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Chord Notes & Neck Charts

By John Hanna


Here are 2 handy chord charts that will help you find all the notes of a chord in different positions on the guitar neck..

 

 

 

 

 

 

The first chart shows the relationship between notes for the most popular chord types.

Using this chord chart alongside the tutorials about chord construction and the guitar neck chart more below, makes it easy to find all the components of a chord in different positions up the guitar neck.

Be aware that the more notes a chord contains, the more difficult it becomes to find comfortable fingerings for playing it on the guitar. It should also be noted that it’s impossible to play a complete 13th or m13th chord on the guitar. Theoretically these chords contain seven notes and a guitar has only got six strings. It isn’t always necessary to include every note in a chord, only those that give it the character you need.

So, Theoretically a m13th chord contains 7 notes: 1 b3 5 b7 9 11 13. A piano player can play all these notes in 1 voicing, but a guitar player can't since there are only 6 strings. Not all notes are equally important though:

  • If you play with a bass player, omit the 1.
  • 3 and 7 are important notes to express the nature of a chord and for voice leading.
  • 5 is not an important note in jazz voicings and can sound harsh in dominant chords.
  • Tensions are important for voice leading and to add color to a chord. You don't need to play all tensions: theoretically a m13th chord includes the tensions 9, 11 and 13, but rarely are all tensions played at once. You can just play the 13 or combine it with the 9 for example.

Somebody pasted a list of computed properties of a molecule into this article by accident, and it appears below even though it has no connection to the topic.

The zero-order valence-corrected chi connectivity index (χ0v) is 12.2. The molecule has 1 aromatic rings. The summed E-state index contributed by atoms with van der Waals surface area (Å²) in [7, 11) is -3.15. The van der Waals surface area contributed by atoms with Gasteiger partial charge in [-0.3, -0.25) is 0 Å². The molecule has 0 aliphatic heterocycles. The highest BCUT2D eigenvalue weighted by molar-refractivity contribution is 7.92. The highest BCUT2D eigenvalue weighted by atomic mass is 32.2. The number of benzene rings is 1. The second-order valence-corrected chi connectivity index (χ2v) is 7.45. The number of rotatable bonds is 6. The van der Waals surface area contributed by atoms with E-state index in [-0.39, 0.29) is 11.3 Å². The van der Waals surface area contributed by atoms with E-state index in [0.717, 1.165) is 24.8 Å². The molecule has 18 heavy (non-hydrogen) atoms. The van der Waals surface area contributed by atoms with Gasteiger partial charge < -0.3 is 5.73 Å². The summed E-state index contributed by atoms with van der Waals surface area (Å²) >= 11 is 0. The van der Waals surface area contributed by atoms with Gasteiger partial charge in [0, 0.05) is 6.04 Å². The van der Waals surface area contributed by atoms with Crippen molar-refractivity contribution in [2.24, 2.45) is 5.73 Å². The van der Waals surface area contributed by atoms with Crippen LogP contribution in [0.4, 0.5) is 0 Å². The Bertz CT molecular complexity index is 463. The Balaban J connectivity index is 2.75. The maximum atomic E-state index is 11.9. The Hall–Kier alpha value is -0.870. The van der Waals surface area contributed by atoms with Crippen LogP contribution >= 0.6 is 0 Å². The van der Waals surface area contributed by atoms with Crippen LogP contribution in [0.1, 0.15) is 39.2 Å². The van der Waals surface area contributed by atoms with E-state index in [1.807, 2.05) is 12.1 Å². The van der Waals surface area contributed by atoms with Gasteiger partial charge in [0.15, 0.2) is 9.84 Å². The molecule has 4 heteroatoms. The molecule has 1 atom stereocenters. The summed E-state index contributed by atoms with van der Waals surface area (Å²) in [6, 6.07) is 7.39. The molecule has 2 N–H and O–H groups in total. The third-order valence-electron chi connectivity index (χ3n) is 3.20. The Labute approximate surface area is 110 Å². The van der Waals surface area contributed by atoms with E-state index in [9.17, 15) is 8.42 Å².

There are of course plenty of other obscure chords, and this isn’t intended as a definitive list. You can always use this as a basis for making your own charts of the chords you like to use.

 

Guitar Chord Components Chart

(*) Note that a 7b13 is not the same chord as a 7#5:

  • on a 7b13 usually the 5th mode of the melodic scale is the scale of choice.
  • on a 7#5 chord usually the altered scale or the wholetone scale is used

 

Guitar Notes

Illustrations of the guitar fretboard usually just tell you where all the notes are, so that you can find them one by one, without really appreciating how they fit together as a chord. This chart shows you the relationships between the notes.

It’s possible that the chart already exists somewhere, but I’ve never managed to find it. So I decided to make my own chart to show the relationships between all the strings and frets, in standard tuning. The chart doesn’t begin or end at any precise frets on a real fretboard. You decide what chord you want to look for and then start by finding its Root, ®.

For example, to find an Am7b5 chord, first find the Root note ‘A’ on the 6th, 5th or 4th string, and then look for b3, b5 and b7 on the higher strings. Try looking for other combinations (and inversions) until you find the voicing that works best in your particular arrangement.

To avoid cluttering the chart, I haven’t included 9th’s, 11th’s or 13th’s. Just remember that…

  • A 9th is an octave above a 2nd
  • An 11th is an octave above a 4th
  • A 13th is an octave above a 6th

Ideally you should be able to visualize this chart in your head and find the note functions on the guitar neck without thinking. Working with the chart will help you achieve this goal.

Jazz guitar help  If you have questions or feedback about this tutorial, Discuss it at the Jazz Guitar Forum...

To print the chart: right click on it and select "Print Picture..."

 

 

Happy Hunting,
John Hanna

 


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